Article Text

Glenoid failure after total shoulder arthroplasty with cemented all-polyethylene versus metal-backed implants: a systematic review protocol
  1. Renato Aroca Aroca Zan1,
  2. Rafael Fuchs Lazarini2,
  3. Fabio Teruo Matsunaga1,
  4. Nicola Archetti Netto1,
  5. João Carlos Belloti1,3,
  6. Marcel Jun Sugawara Tamaoki1
  1. 1Orthopedics and Traumatology—Division of Hand surgery and Upper Limb, Universidade Federal de São Paulo, São Paulo, São Paulo, Brazil
  2. 2Department of Orthopaedics and Traumatology, Hospital Felicio Rocho, Belo Horizonte, Minas Gerais, Brazil
  3. 3Universidade Federal de Sao Paulo Escola Paulista de Medicina, São Paulo, Brazil
  1. Correspondence to Dr Renato Aroca Aroca Zan; re_zan{at}


Introduction Anatomical total shoulder arthroplasty (TSA) is an effective treatment adopted for patients with glenohumeral osteoarthritis (OA). The glenoid component failure is the main risk that occurs in this therapeutic choice; however, doubts remain regarding the selection of the best implant for avoiding complication. This systematic review aims to evaluate the glenoid component in TSA by comparing the complications of different types of implants.

Methods and analysis A systematic review of randomised clinical trials or quasi-randomised trials will be performed by applying the Preferred Reporting Items for Systematic Review and Meta-Analysis protocols and comparing polyethylene (keeled and pegged) versus metal-backed implants in adult patients with glenohumeral OA. Our search strategy will be performed using MEDLINE, PubMed, Cochrane Central Register of Controlled Trials, EMBASE and Web of Science. Data management and extraction will be performed using a data withdrawal form and by analysing study method characteristics, participant characteristics, intervention characteristics, results and methodological domains. The database search will be performed by February 2021. The Grading of Recommendations Assessment, Development and Evaluation will be used for assessing the quality of evidence of each study selected; however, some critical and important outcomes were determined such as the shoulder function through functional scores (Constant-Murley and American Shoulder and Elbow Surgeons), complications represented by pain (Visual Analogue Scale), surgical revision, radiograph radiolucency and loosening. The confidence in estimated effects for these outcomes will be applied as the overall confidence. The outcomes will be defined as early or late, according to the postoperative follow-up of less than or greater than 1 year, respectively, for complications and radiographs. For the shoulder function, follow-ups will be divided into 6, 12 and 24 months. Heterogeneity is expected in systematic reviews; therefore, the selection of outcomes, as well as the sample size, and specific statistical analysis can lead to meta-analysis; however, if it fails, narrative evidence synthesis will be conducted. Other analyses such as descriptive, subgroup and sensitivity analyses will be performed whenever possible. This systematic review will, therefore, provide evidence concerning the best clinical practice for avoiding complications.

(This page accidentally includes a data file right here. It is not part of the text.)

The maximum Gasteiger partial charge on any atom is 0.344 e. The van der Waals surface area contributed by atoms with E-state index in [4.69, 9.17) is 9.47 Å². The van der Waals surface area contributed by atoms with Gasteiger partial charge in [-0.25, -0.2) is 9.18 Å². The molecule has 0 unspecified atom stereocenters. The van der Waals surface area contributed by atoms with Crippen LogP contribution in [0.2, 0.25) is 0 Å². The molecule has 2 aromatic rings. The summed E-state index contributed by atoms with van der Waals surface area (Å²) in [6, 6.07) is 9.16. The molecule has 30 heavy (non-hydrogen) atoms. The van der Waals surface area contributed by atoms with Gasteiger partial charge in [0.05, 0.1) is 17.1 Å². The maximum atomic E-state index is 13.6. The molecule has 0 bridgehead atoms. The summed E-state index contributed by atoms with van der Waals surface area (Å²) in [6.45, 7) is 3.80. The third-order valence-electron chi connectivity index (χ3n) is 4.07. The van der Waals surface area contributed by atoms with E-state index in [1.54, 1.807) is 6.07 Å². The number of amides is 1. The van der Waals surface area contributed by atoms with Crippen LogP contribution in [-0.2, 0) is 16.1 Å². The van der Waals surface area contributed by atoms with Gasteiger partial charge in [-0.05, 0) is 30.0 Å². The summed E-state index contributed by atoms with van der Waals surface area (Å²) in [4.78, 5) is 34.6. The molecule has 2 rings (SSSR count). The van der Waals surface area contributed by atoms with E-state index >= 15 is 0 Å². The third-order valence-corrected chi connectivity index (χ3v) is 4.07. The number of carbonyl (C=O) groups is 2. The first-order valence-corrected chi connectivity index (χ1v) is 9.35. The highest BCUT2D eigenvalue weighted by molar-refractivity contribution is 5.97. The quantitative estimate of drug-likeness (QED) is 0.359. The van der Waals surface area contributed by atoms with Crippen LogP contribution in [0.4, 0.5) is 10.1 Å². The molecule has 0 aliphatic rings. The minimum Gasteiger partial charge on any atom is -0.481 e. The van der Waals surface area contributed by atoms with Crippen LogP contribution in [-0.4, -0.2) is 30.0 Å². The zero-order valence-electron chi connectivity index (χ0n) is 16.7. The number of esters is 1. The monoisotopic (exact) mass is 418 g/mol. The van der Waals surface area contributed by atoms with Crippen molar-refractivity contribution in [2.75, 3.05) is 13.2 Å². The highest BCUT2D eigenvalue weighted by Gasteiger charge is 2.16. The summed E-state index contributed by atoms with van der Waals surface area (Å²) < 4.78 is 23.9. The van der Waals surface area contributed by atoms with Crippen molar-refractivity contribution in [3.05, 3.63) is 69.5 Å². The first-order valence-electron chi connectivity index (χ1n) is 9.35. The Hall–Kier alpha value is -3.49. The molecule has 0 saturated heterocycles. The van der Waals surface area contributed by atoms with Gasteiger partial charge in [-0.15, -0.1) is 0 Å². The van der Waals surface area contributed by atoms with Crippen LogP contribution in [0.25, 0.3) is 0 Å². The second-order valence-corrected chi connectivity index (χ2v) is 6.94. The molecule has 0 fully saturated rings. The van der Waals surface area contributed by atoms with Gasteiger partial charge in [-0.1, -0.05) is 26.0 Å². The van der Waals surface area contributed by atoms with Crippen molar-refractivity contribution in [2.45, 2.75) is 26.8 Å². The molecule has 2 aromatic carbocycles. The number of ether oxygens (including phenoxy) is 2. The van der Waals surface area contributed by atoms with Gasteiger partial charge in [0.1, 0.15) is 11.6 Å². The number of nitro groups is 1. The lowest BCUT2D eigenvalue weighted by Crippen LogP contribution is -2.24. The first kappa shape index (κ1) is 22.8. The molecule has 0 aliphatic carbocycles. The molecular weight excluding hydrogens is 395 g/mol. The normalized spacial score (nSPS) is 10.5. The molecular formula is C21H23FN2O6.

Ethics and dissemination This study has been approved by the Institutional Review Board of Universidade Federal de São Paulo (protocols 0725/2017, 2.157.415 and 70473017.5.0000.5505), and the findings will be disseminated through peer-reviewed publication and conference presentations.

PROSPERO registration number CRD42018079537.

  • shoulder
  • statistics & research methods
  • adult orthopaedics
  • elbow & shoulder
  • radiology & imaging

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  • Contributors All authors participated in all stages of preparation of this study; however, each one was responsible for a step in its confection. RAAZ is the guarantor of the review and drafted the manuscript. RAAZ, FTM, JCB and MJST conceptualised the methods. RAAZ and RFL contributed to the development of the eligibility criteria and data extraction items. RAAZ, FTM and MJST designed the work. NAN helped with the electronic search and translation. All authors reviewed several drafts of the manuscript for critical content and approved the final protocol.

  • Funding The authors have not declared a specific grant for this research from any funding agency in the public, commercial or not-for-profit sectors.

  • Competing interests None declared.

  • Patient consent for publication Not required.

  • Provenance and peer review Not commissioned; externally peer reviewed.

  • Supplemental material This content has been supplied by the author(s). It has not been vetted by BMJ Publishing Group Limited (BMJ) and may not have been peer-reviewed. Any opinions or recommendations discussed are solely those of the author(s) and are not endorsed by BMJ. BMJ disclaims all liability and responsibility arising from any reliance placed on the content. Where the content includes any translated material, BMJ does not warrant the accuracy and reliability of the translations (including but not limited to local regulations, clinical guidelines, terminology, drug names and drug dosages), and is not responsible for any error and/or omissions arising from translation and adaptation or otherwise.

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